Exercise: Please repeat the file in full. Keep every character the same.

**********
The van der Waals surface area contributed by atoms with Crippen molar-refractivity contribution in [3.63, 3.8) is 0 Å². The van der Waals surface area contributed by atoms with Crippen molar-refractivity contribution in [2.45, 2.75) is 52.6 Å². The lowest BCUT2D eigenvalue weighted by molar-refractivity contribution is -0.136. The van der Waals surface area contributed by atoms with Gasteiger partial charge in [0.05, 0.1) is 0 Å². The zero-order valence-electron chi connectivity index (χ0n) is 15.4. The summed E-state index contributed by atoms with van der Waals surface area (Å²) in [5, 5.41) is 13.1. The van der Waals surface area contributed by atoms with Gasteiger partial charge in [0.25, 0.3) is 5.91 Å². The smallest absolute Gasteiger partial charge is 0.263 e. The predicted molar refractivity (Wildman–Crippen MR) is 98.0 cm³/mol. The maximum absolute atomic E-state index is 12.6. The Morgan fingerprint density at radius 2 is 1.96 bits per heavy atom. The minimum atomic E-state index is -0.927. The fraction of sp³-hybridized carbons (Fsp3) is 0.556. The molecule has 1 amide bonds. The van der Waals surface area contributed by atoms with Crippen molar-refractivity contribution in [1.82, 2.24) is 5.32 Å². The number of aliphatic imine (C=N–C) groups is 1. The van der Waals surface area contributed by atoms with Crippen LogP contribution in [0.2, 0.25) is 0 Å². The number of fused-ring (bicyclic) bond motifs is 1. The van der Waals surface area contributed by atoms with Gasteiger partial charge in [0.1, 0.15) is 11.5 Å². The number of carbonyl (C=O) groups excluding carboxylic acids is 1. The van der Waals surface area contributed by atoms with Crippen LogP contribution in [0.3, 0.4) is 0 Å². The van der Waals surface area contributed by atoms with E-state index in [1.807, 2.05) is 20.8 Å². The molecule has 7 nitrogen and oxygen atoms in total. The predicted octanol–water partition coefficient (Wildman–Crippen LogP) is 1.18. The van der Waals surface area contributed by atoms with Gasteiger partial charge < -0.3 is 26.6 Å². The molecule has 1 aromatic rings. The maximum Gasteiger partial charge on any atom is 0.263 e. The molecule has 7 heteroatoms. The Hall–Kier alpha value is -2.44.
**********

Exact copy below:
The van der Waals surface area contributed by atoms with Crippen molar-refractivity contribution in [3.63, 3.8) is 0 Å². The van der Waals surface area contributed by atoms with Crippen molar-refractivity contribution in [2.45, 2.75) is 52.6 Å². The lowest BCUT2D eigenvalue weighted by molar-refractivity contribution is -0.136. The van der Waals surface area contributed by atoms with Gasteiger partial charge in [0.05, 0.1) is 0 Å². The zero-order valence-electron chi connectivity index (χ0n) is 15.4. The summed E-state index contributed by atoms with van der Waals surface area (Å²) in [5, 5.41) is 13.1. The van der Waals surface area contributed by atoms with Gasteiger partial charge in [0.25, 0.3) is 5.91 Å². The smallest absolute Gasteiger partial charge is 0.263 e. The predicted molar refractivity (Wildman–Crippen MR) is 98.0 cm³/mol. The maximum absolute atomic E-state index is 12.6. The Morgan fingerprint density at radius 2 is 1.96 bits per heavy atom. The minimum atomic E-state index is -0.927. The fraction of sp³-hybridized carbons (Fsp3) is 0.556. The molecule has 1 amide bonds. The van der Waals surface area contributed by atoms with Crippen molar-refractivity contribution in [1.82, 2.24) is 5.32 Å². The number of aliphatic imine (C=N–C) groups is 1. The van der Waals surface area contributed by atoms with Crippen LogP contribution in [0.2, 0.25) is 0 Å². The number of fused-ring (bicyclic) bond motifs is 1. The van der Waals surface area contributed by atoms with Gasteiger partial charge in [0.1, 0.15) is 11.5 Å². The number of carbonyl (C=O) groups excluding carboxylic acids is 1. The van der Waals surface area contributed by atoms with Crippen LogP contribution in [0.3, 0.4) is 0 Å². The van der Waals surface area contributed by atoms with E-state index in [1.807, 2.05) is 20.8 Å². The molecule has 7 nitrogen and oxygen atoms in total. The predicted octanol–water partition coefficient (Wildman–Crippen LogP) is 1.18. The van der Waals surface area contributed by atoms with Gasteiger partial charge < -0.3 is 26.6 Å². The molecule has 1 aromatic rings. The maximum Gasteiger partial charge on any atom is 0.263 e. The molecule has 7 heteroatoms. The Hall–Kier alpha value is -2.44.